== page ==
Sunday, September 2, 2012
The Grey -- fear and faith, and their opposites
Director: Joe Carnahan, 2011. (R)
"Once more into the fray. Into the last good fight I'll ever know. Live and die on this day. Live and die on this day." Life is full of battles resulting in suffering and pain. How do we deal with these? Who do we turn to? Are we afraid? Do we have faith in God? This poem forms a central motif underscoring the theme of faith / faithlessness and fear / no fear that writer-director Carnahan explores in this atheistic and existential film.
We meet the protagonist, John Ottway (Liam Neeson) through his opening voice-over: "A job at the end of the world. A salaried killer for a big petroleum company. I don't know why I did half the things I've done, but I know this is where I belong, surrounded by my own. Ex-cons, fugitives, drifters. . . Men unfit for mankind." He has his personal demons, ones that have led him to the brink of the abyss. It is when he meets the protagonist, the grey timber wolf, that he draws some strength and hope of personal redemption.
A wolf-killer to protect the gnarly and nasty oil-workers, Ottway boards a plane with men going home on leave. He has no home to return to, since his wife has left him. But when the plane crashes in the Alaskan tundra in the middle of nowhere, he finds only seven survivors. He emerges as leader.
We find his lack of faith early as he deals with a dying survivor still strapped into an airplane seat. Blood gushing from his belly, the man looks at Ottway with pleading eyes. But Ottway tells him the truth: "You're going to die." Then he tells him there is no heaven, just a warmth as death overtakes him and brings him into the state of non-existence. As touching as this scene is, it underscores the hero's problem: he has no one to turn to. He (and we) will come back to that later.
With this death over, only seven remain. Soon after, Ottway discovers the hard way a grey wolf, and there are more. They are in the wolves' den. They have two choice: remain at the crash site and make a stand, or try to escape to the forest and beyond. With no hope and no resources at the broken airplane, they decide to flee. And they set up the rest of the film: hunted and hunters. Like many of these films, we will see their pack whittled down slowly, one by one, by the wolf pack.
Carnahan gives the movie a bleak wintry look, all greys no color. Add to this the graininess of the film and we can almost feel the sub-zero temperatures of this barren wasteland. It paints a visual image of the hopelessness and faithlessness of the hero.
Of the other men, two stand out as diametric opposites: Diaz (Frank Grillo) is the arrogant womanizer and alpha-male wannabe, while Talget (Dermot Mulroney) is a family man with a faith in God. Their contrary natures provide the means for a debate on God.
Sitting around a fire these men fall into the sort of male sharing that accompanies camping. Like the wolves surrounding them, Diaz challenges Ottway to see who should be the leader, the alpha-male of this pack. Ottway has already confessed he is terrified. Diaz, in contrast, declaims a lack of fear. He is not afraid.
Should a leader be afraid? In flashback dream-like sequences, we see Ottway's wife constantly telling him, "Don't be afraid." But Ottway is afraid. He is not ashamed to say this. He faces reality and his fear, tempered though it is, allows him to avoid the perils of false bravado. A leader living in fantasy-land is of no use to his followers.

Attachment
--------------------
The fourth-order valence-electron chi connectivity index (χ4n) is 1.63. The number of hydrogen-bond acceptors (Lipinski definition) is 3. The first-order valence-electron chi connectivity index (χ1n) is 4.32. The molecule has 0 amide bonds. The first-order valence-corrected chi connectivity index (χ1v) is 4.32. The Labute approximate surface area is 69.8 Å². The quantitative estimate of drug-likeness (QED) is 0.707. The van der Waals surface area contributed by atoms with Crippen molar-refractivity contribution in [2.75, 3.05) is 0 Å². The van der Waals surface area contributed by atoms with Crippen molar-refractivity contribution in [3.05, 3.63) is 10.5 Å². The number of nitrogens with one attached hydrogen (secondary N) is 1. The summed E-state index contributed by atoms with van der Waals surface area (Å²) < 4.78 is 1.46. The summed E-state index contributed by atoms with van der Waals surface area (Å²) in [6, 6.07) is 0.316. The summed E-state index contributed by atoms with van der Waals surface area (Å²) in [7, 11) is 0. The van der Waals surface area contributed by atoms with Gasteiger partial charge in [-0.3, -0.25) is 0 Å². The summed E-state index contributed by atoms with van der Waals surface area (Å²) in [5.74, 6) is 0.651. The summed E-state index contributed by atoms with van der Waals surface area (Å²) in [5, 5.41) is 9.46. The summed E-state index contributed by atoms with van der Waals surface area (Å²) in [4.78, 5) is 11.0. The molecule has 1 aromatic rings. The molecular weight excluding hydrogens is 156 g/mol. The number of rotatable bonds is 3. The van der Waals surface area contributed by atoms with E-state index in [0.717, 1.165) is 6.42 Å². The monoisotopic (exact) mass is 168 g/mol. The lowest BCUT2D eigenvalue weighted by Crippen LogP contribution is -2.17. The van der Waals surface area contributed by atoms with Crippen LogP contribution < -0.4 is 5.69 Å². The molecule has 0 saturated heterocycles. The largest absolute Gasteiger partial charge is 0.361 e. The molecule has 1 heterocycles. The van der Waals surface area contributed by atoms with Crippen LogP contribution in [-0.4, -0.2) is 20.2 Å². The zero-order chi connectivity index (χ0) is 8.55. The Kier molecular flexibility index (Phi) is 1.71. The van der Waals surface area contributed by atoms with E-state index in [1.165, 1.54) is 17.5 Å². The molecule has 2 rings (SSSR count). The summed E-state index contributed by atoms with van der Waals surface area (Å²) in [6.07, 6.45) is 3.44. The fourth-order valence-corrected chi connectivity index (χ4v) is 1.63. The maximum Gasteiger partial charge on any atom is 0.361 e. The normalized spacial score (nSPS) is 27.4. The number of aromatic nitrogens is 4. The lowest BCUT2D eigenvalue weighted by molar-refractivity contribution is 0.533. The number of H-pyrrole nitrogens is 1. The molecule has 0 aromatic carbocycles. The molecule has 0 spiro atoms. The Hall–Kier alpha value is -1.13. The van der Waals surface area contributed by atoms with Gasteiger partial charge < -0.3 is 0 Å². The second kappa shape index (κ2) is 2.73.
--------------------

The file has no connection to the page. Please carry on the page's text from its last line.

When is appropriate to be afraid versus not being afraid? Obviously there is a sense of fearing imminent danger, as the wolves posed to these men. But the Bible is full of God's command to "be not afraid". In particular, Jesus says, "Do not be afraid of those who kill the body but cannot kill the soul. Rather, be afraid of the One who can destroy both soul and body in hell" (Matt. 10:28). There is one to be afraid of, and he is the Almighty. This fear is a holy and wholesome awe of the one who creates and judges, and it is the beginning of knowledge (Prov. 1:7) and wisdom (Prov. 9:10).
The predicament of the men causes Talget to bring up the existence of God and the meaning of life. In the midst of suffering and death, it seems a reasonable question, but the rest shoot him down with laughter calling his faith a "fairy tale."
Later, when Ottway is left all alone, he looks up into the sky and calls out to God for help. He wants it now. When no answer emerges, he shrugs and says quietly to himself, "Fine, I'll do it myself." This scene is the pivotal point in Carnahan's proposition that there is no God, and sets up the gripping finale of man vs wolf, two alpha males in nature without a maker.
Many men have to come to believe in God in "foxhole-faith moments", times of danger when they seek help from God. Others, wanting immediate faith gratification, find it wanting and become hardened in heart, set against a God who does not answer on-call. Can we demand our will be done on earth at God's beck and call? Can we really expect that a single, simple prayer, like that of Ottway, will result in a miraculous moment? We want to believe and expect this. But such expectations are likely to be dashed, as Ottway's were. We can affirm that God hears our prayers and answers them in his way. But his ways are higher than ours (Isa. 55:9) and we cannot understand the mind of the Lord (Rom. 11:34). He has higher purposes for us, even if they include suffering and death.
The Grey is an intense and engaging action film. Despite some gaping plot-holes (like surviving falling into ice-cold river without a way to dry off clothes or regain body-heat), it pulls us in, but does not offer a Hollywood ending. This is no Disney film. But its message is clear and for those of us who follow Jesus, the grey dissolves into black and white. We believe in a God who is there, even if Carnahan and his hero don't.
Copyright ©2012, Martin Baggs
at 8:30 PM